NEW ORLEANS — Speaking to his first “really large” crowd since taking the job of Secretary of Agriculture, Tom Vilsack made a flurry of announcements to farmers and agribusiness representatives.

Vilsack took the job of agriculture secretary in February 2021, as pandemic precautions were in place across the country.

His in-person speech came as the USDA announced $250 million in funding for domestic fertilizer sources.

“I think it’s fair to say that you all are suffering from serious issues with reference to fertilize costs,” Vilsack says.

The program is designed to bolster long-term options for the restructuring of the fertilizer market, Vilsack says.

"We are announcing an effort to jumpstart independent production of fertilizers made in America, with innovation, utilizing, impacting and assisting active farming operations," he says.

Agriculture Secretary Tom Vilsack.jpg

The USDA also plans to evaluate relationships between farmers, wholesalers, distributors and retailers, Vilsack says.

The evaluation "is just an effort to make sure that these relationships fairly and equitably distribute the wealth that's created by the work that's done to get food from your farm to my table," he says.

Vilsack drew the most applause when he mentioned renewable fuel as one solution to climate change.

The agency also evaluated short- and medium-term options to assist in market restructuring for fertilizer.

“Immediately, you all have choices in terms of what you can do: what you raise, what you produce, what you plant, based on how we pencil out the cost,” he says.

That includes conservation options and management tools in various states to evaluate nitrogen application options, Vilsack says.

Medium term options involve production options, and assisting state attorneys general investigating fertilizer pricing.

The attorneys general “are asking a series of questions of the fertilizer market – I think they’re legitimate questions – as to whether or not all of the increase we’ve experienced in this country is tied to supply chain disruptions or the situation in Ukraine,” Vilsack says.

For example, Vilsack says he was talking to representatives from the industry and one representative told him they were raising prices to cover those prices “and then some.”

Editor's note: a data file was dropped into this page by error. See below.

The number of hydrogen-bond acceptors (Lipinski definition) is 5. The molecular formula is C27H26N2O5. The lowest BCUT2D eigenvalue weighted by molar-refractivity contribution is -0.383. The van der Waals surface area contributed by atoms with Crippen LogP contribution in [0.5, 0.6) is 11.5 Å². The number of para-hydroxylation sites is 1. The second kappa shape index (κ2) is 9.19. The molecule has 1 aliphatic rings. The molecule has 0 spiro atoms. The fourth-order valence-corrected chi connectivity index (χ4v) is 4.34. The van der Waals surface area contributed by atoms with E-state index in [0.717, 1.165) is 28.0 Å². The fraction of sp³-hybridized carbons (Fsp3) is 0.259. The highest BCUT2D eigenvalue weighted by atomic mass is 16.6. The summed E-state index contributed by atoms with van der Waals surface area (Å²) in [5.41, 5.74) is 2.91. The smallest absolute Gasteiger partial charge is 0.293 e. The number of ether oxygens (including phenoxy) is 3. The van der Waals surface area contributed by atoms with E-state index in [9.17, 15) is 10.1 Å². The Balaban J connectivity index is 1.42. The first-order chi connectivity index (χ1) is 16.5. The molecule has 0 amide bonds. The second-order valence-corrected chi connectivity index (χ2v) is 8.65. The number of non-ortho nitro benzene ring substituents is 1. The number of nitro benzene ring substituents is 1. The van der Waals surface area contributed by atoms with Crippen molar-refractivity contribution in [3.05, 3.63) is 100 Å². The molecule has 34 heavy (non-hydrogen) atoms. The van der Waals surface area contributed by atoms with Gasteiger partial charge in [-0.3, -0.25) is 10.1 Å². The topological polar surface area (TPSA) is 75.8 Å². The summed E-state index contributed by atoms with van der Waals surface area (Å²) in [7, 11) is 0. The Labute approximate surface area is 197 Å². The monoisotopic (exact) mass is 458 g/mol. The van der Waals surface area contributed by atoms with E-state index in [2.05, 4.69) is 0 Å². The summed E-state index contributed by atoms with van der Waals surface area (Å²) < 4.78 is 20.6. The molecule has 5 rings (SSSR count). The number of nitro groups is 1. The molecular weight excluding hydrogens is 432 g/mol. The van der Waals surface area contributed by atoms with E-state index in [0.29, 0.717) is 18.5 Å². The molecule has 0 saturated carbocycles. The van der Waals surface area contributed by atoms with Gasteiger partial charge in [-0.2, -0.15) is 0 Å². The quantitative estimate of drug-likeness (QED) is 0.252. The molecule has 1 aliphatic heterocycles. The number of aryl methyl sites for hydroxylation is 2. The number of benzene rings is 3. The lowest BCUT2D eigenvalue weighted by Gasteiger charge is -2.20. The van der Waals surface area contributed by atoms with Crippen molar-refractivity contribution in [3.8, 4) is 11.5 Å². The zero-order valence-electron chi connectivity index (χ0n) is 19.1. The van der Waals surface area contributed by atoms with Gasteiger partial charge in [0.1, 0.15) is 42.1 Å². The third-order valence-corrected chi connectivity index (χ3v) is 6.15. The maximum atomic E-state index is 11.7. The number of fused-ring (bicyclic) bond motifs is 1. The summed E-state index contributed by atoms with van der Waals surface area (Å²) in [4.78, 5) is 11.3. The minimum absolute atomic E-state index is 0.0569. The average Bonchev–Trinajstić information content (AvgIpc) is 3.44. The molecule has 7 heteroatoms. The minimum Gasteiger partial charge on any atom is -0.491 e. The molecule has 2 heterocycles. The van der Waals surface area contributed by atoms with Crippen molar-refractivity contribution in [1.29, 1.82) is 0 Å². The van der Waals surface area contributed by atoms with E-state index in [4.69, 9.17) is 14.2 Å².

“And then some?” he says. “What is that all about? What do you mean by that? There shouldn’t be any ‘and then some’ in the circumstances we face today.”

Some of the news was updates to previously announced programs, like $1 billion in grant funding from the Commodity Credit Corporation funding for novel conservation agriculture programs. Vilsack told attendees that deadlines to apply for the funding have been extended. The original deadline was in early April. Officials have now extended the deadline to May 6. A funding project for smaller-scale projects has been extended from May 26 to June 10. Among the eligible programs are no-till.

The funding initiative was driven in part by farmer feedback, Vilsack says.

“You said, ‘Start with pilot projects, start with a series of projects, start with large-scale demonstration projects that allow farmers of all sizes and all geographies and all commodities to participate’” Vilsack says. “’Allow them to aggregate their activities. Provide resources for them to embrace climate smart agriculture practices, which they may already be doing. Don’t penalize the early adapters.’”

“The goal here is to create additional revenue opportunities that complement the traditional revenue opportunities, of growing crops and selling them,” Vilsack adds.

The extensions were driven by popular demand, Vilsack says.

“There’s so much interest in this program that we received a number of requests from groups around the country … and these may be projects that are involving hundreds of millions of dollars,” he says. “They said ‘Give us a little more time, because we’re working on some really great ideas.’”

The funding is intended to jump-start conservation agriculture, Vilsack said.

“We expect and anticipate all commodities to be able to participate in this, all geographies to be able to participate, all production methods to be able to participate, all size farming operations to be able to participate,” he says. “We believe at the end of this what we’re going to have is the ability to have farmers reclaim a higher value of what you grow and raise, an opportunity to participate more fully in ecosystem markets, the conversion of agriculture of waste into a multitude of new products which create ingredient sales for farmers, and help to create the possibility of manufacturing and processing of those materials closer to home. That’s the circular economy.”